A Shorten Version of the Geological History
The geologic setting of the region is interesting and worth bringing into the conversation because it is a significant defining factor between the goût de terroir of certain communes. We go back as far as the Massif Central’s conception more than three hundred million years ago, which is responsible for the granite and metamorphic outcrops found in the Northern Rhône. Now we should pick up the story with the Alpine orogeny and everything that transpired during and after this geological event that is still underway today.
The Alpine orogeny (mountain building event) began around forty million years ago and has carved out the Rhône Valley that sits between today’s Alps and France’s Massif Central and has resulted in opposing geological settings in Crozes-Hermitage and Hermitage where on one end sits the ancient granite bedrock of the Massif Central, while on the other, there is a multi-layered alluvial deposition largely brought in by the Rhône and Isère Rivers, whose torrential clashes over the years are most evident on the south and eastern zones of the region. The Rhône River is also responsible for the separation of the western section of Hermitage and Crozes-Hermitage from their granitic geological kin across the river.
Granite, one of the darling rock types of the Northern Rhône Valley, is all too often misattributed as the mythical legendary soil of Hermitage. It is indeed an important part of the hill, but it makes up only a small portion of its western flank—perhaps around 15%. The rest of the hill is a layer cake of different alluvial depositions, some rich in calcium carbonate soils (limestone marls, loess, and more) laid down over the last few million years, with the last of the depositions in the form of river alluvium cobbles, gravel, sand, silt, and sometimes clay.
Crozes-Hermitage represents a strongly terroir-diverse region where those with modest budgets can explore the differences soil can impose on a wine. And despite Syrah’s naturally strong vinous characteristics, it is a wonderful transmitter of its terroir, whether or not the terroir can deeply mark its wines. Certain producers represent specific areas principally on different terroirs within the appellation. To cite a few examples: Alain Graillot’s wines come from the Chassis plain on river alluvium, similar to the lowest vineyards of Hermitage, Domaine du Colombier’s wines from Mercurol are on a mix of alluvium with limestone deposits similar to Hermitage’s eastern side, and Stephane Rousset’s are grown on mostly granites similar to the western flank of Hermitage.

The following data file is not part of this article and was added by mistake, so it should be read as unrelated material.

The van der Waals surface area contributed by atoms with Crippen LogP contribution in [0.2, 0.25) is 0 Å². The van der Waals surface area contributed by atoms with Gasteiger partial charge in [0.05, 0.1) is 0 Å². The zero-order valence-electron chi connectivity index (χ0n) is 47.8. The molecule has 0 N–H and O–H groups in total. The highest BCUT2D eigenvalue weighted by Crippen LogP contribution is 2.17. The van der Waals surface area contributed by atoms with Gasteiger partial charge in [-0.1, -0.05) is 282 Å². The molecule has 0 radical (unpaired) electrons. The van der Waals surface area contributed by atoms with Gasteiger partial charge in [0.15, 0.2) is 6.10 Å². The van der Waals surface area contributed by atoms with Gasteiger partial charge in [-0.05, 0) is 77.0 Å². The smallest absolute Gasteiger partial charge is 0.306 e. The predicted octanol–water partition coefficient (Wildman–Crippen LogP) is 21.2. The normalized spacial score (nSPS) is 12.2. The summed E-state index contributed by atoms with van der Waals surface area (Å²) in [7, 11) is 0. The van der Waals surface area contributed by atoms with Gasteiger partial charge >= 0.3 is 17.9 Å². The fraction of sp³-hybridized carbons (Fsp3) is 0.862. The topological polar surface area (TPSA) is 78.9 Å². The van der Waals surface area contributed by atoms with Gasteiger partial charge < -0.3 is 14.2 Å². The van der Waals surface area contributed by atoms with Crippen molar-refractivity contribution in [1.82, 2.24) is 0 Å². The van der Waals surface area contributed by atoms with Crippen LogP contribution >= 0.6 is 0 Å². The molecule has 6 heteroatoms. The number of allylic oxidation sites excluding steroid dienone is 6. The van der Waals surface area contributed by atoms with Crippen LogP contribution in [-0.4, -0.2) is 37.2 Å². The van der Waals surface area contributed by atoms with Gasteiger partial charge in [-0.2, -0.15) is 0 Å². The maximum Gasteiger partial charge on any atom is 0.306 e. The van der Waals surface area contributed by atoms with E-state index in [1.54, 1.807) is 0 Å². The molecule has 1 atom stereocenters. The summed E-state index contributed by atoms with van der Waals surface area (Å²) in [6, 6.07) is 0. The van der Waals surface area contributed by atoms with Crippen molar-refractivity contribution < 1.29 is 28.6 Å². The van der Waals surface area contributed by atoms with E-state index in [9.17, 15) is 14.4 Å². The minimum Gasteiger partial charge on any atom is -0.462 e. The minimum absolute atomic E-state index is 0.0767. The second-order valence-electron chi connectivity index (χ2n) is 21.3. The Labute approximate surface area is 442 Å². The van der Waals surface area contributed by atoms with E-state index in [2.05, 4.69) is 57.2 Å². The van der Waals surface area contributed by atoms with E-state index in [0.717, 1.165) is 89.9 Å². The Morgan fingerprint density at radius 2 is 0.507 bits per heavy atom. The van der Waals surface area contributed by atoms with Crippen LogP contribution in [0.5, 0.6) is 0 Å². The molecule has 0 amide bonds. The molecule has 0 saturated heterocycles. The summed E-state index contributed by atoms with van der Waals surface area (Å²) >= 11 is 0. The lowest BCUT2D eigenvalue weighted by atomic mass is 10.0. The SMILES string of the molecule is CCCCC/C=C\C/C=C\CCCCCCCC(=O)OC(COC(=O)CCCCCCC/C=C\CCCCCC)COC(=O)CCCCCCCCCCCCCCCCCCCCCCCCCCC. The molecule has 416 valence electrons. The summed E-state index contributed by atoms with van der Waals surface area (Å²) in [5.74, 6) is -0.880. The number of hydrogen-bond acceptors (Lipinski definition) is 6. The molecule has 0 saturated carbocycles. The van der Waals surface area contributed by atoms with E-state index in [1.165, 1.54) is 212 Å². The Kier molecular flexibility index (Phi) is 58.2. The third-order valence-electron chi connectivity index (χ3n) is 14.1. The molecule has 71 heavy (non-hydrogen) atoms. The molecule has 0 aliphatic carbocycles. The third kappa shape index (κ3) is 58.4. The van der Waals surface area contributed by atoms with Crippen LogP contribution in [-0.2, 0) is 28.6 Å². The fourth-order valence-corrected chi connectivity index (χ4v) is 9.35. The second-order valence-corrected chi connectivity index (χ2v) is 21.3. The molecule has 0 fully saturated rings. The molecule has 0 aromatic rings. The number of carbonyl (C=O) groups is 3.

The only way to be relatively sure of the specific separation of bedrock and topsoil is to be diligent in your research of where each vigneron’s parcels are located within the appellation. Almost all of the wines only display the appellation name on the label. Insider tip: find the name of the village where they live, which is usually written on the label, and locate it on a geological map. The likelihood is that their vines are nearby, so that’s a good place to start digging.
Microclimates are an important influencer on Crozes-Hermitage wines. Rousset’s differ quite a lot from those on the fully exposed Chassis plain, or even up into Mercurol. The climate in the area behind Hermitage where Rousset’s vineyards are located tend toward warm days, but most of his vineyards are close to the river gorge and are also influenced from the surrounding forests. In the woods and next to the river the air cools quickly at nightfall, refreshing the vines and giving them more time to prepare for the next day’s heat. However, there are moments in the summer when the air goes still and the sun’s power is intense enough to alter the course of an entire vintage within a couple of days, as it did in 2016 where the wines that were picked even days after the heat went crazy show more dried fruit characteristics and higher alcohol. The winters are brisk but not extreme, except for the penetrating winds that often catch people off guard when dressing for a sunny day. The Rhône River also contributes to moderating the temperatures, but likely less than in the past, as hydroelectric dams now dramatically slow the currents from what they previously were in the spring and early summer. -TV